This is Part 3 of a three part article. In this part, we'll look specifically at how to integrate Siri with a Home Automation system. In Part 1, we'll cover the basics (using a Linux VM). In Part 2, we'll cover Raspberry PI installation. In Part 3, we'll cover Home Automation integrations

Siri Home Automation Integration from Start to Finish <br>Part 3 - Home Automation Integration

Mark Anderson | HomeToys.com

Part 3 - Home Automation Integration

I run HomeSeer at home, so I’ll explain the steps for integrating with this. The same method could be used with any system that can receive messages over IP and has basic scripting.

At this point you should have installed SiriProxy by following the instructions in Part 1, or by downloading and configuring one of our pre-installed versions (guaranteed virus and spyware free).

The way I decided to tackle HomeSeer integration (phase 1) was by sending simple messages containing event names. I’d recently completed a similar integration with my URC system via Serial connection to the MSC-400. The only difference is that this would be over TCP instead of RS232.

As luck would have it, a HomeSeer developer called drule has already created a plug-in to receive IP or RS232 messages. All I needed was a way to send them. After 20 mins googling “IP messaging ” and “Executing Unix commands from Ruby”, I had a simple, but elegant solution.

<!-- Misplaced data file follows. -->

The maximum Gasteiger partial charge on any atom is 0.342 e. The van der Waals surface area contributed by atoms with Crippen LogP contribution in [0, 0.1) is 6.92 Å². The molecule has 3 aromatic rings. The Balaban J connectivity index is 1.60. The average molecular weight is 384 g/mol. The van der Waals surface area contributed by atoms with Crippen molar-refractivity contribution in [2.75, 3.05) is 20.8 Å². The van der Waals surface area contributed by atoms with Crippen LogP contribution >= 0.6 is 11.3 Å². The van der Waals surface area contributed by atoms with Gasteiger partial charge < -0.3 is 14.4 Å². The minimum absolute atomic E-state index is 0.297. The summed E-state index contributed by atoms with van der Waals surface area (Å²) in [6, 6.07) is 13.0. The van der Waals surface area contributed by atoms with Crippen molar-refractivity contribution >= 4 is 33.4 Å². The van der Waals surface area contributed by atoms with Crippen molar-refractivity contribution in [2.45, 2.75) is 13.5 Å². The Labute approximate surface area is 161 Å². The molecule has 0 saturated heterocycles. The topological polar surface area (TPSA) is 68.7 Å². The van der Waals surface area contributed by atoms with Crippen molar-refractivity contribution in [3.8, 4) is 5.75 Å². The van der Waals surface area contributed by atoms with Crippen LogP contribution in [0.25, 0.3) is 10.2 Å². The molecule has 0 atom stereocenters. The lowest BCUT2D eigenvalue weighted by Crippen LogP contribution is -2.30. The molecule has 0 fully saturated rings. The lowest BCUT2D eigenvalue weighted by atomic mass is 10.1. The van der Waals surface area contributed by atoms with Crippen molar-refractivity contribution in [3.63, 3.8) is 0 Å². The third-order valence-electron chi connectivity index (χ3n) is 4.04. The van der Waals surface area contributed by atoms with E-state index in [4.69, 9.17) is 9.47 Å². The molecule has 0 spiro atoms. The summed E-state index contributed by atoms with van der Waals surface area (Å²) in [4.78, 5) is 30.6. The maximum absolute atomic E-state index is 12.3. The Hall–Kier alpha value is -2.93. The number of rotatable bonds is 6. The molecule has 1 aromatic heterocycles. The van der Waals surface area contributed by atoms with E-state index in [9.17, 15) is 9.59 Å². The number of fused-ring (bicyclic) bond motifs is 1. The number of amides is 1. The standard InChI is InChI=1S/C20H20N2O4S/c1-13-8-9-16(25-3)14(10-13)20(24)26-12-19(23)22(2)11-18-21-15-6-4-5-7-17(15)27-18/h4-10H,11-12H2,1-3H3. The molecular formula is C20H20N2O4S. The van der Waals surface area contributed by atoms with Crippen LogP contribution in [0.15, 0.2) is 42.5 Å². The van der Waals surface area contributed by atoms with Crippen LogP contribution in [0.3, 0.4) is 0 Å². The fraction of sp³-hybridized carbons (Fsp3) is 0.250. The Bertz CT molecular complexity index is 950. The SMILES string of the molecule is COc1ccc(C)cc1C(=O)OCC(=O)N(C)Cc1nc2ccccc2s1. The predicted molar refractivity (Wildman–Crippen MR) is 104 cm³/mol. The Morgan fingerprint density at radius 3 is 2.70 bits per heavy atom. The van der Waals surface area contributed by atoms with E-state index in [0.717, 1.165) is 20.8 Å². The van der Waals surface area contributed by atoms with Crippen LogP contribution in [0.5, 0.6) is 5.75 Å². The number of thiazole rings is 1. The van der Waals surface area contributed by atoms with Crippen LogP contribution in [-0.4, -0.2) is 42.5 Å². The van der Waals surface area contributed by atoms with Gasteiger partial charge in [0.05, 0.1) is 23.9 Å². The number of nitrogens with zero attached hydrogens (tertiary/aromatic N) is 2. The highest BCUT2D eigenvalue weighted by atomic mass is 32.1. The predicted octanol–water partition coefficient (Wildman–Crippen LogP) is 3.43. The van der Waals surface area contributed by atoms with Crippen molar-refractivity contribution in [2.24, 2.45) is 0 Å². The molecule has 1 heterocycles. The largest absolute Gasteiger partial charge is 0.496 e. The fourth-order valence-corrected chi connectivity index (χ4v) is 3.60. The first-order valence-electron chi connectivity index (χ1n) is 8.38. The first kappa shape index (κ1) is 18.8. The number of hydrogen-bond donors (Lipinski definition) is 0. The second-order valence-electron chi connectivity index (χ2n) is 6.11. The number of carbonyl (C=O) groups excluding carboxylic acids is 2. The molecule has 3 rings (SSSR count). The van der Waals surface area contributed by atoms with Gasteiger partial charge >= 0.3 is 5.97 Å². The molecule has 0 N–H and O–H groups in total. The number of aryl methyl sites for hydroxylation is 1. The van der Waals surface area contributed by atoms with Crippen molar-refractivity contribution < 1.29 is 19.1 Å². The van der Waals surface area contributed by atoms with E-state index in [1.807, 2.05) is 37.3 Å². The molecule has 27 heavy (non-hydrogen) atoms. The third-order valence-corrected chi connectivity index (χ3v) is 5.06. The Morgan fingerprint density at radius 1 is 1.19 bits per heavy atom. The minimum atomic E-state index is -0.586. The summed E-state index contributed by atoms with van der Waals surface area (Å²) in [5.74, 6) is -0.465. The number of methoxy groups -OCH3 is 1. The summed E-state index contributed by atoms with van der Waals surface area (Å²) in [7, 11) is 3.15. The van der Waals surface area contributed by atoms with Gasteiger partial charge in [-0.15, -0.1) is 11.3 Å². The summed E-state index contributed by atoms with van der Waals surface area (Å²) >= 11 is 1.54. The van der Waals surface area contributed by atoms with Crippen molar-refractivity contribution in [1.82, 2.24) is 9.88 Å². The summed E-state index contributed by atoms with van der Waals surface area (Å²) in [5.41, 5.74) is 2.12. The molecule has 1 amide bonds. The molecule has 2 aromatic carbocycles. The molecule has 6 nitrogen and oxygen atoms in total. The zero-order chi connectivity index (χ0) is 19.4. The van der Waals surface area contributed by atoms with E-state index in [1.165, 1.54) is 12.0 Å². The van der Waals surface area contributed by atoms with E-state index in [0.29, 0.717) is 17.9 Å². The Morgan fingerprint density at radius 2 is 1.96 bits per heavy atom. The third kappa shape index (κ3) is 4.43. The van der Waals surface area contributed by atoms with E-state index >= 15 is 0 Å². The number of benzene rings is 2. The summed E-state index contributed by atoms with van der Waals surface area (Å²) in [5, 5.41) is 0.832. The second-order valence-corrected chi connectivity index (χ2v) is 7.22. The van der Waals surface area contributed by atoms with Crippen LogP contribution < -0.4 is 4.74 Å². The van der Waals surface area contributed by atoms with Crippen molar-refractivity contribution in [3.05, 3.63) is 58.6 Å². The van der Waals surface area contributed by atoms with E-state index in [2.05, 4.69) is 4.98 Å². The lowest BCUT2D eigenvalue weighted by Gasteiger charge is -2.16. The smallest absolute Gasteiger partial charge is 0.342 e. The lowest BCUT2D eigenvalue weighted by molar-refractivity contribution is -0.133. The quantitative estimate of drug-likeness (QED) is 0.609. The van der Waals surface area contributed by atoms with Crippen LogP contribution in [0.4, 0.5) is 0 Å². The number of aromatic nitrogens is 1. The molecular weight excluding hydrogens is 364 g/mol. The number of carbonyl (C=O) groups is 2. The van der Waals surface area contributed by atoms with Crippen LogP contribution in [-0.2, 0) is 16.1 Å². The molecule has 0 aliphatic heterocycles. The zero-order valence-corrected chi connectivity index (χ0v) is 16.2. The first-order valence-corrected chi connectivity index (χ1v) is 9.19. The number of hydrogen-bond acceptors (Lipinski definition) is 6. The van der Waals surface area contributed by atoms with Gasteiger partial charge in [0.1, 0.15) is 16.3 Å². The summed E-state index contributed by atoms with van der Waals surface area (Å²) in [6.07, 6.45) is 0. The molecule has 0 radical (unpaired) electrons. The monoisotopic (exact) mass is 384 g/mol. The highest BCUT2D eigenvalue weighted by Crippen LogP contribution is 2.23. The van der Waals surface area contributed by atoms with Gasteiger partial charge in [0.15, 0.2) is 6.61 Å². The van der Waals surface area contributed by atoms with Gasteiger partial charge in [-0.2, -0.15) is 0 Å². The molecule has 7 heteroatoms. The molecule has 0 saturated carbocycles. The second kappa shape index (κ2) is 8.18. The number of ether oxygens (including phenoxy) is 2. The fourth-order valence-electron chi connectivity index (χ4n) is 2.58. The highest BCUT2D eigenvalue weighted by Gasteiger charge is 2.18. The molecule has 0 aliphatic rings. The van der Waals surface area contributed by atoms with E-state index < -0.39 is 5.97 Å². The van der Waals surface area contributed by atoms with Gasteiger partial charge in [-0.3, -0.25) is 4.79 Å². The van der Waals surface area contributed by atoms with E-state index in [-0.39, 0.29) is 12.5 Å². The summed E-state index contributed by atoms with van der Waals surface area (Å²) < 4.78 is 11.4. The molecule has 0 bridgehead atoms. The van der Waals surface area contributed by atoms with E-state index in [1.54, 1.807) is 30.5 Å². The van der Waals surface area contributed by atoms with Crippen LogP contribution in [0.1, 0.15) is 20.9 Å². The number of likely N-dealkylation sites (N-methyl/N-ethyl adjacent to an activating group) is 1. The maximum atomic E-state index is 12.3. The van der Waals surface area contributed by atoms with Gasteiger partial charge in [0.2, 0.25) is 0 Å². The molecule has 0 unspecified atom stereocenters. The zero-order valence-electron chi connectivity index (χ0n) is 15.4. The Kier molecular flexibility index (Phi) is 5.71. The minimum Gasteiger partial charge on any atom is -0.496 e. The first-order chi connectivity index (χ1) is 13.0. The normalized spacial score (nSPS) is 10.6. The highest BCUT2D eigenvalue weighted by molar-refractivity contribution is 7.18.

I would add lines to the siriproxy-example.rb file for phrases that I wanted Siri to recognize and then run a Linux command to send the message (event name) to my HomeSeer server. On HomeSeer, the message is received, and if it matches an event name, the event is run. This could be done with a single entry in the siriproxy-example.rb file that would understand something like “HomeSeer Event ” and simply pass the event name to HS, but I wanted finer control and the ability to ask for confirmation or select choices on certain commands.

Process Flow

The flowchart below shows what’s (logically) happening. I’m not familiar enough with the intricate details to know the exact flow of messages. No return messaging to the phone or user is indicated either. My CS prof would have a nightmare if he looked at this flowchart too: with decisions having only one exit (and other flaws), but it’s not a CS assignment, so I won’t lose any sleep over it. (Click the image for a larger view.)

In this section we'll give configuration details and examples.

(Unfortunately the vertical pipe character--even when using a named entity--played havoc with our CMS, so we had to include the remainder in a separate HTML document.)


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